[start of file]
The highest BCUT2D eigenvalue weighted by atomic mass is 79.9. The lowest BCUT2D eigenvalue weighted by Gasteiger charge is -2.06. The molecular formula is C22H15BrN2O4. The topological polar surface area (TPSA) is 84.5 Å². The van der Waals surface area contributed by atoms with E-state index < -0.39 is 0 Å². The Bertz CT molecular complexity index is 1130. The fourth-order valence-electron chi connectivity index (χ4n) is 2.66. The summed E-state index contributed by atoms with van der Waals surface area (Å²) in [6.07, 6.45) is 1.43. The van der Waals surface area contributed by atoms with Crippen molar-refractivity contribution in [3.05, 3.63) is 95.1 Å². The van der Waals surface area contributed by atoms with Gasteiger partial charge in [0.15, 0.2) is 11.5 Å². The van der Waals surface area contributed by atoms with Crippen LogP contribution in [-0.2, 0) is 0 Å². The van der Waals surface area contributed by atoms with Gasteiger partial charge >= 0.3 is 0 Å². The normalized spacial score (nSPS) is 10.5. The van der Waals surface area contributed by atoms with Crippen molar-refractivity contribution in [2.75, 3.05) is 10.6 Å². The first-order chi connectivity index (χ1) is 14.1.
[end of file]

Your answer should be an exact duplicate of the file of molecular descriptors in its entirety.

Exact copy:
The highest BCUT2D eigenvalue weighted by atomic mass is 79.9. The lowest BCUT2D eigenvalue weighted by Gasteiger charge is -2.06. The molecular formula is C22H15BrN2O4. The topological polar surface area (TPSA) is 84.5 Å². The van der Waals surface area contributed by atoms with E-state index < -0.39 is 0 Å². The Bertz CT molecular complexity index is 1130. The fourth-order valence-electron chi connectivity index (χ4n) is 2.66. The summed E-state index contributed by atoms with van der Waals surface area (Å²) in [6.07, 6.45) is 1.43. The van der Waals surface area contributed by atoms with Crippen molar-refractivity contribution in [3.05, 3.63) is 95.1 Å². The van der Waals surface area contributed by atoms with Gasteiger partial charge in [0.15, 0.2) is 11.5 Å². The van der Waals surface area contributed by atoms with Crippen LogP contribution in [-0.2, 0) is 0 Å². The van der Waals surface area contributed by atoms with Gasteiger partial charge >= 0.3 is 0 Å². The normalized spacial score (nSPS) is 10.5. The van der Waals surface area contributed by atoms with Crippen molar-refractivity contribution in [2.75, 3.05) is 10.6 Å². The first-order chi connectivity index (χ1) is 14.1.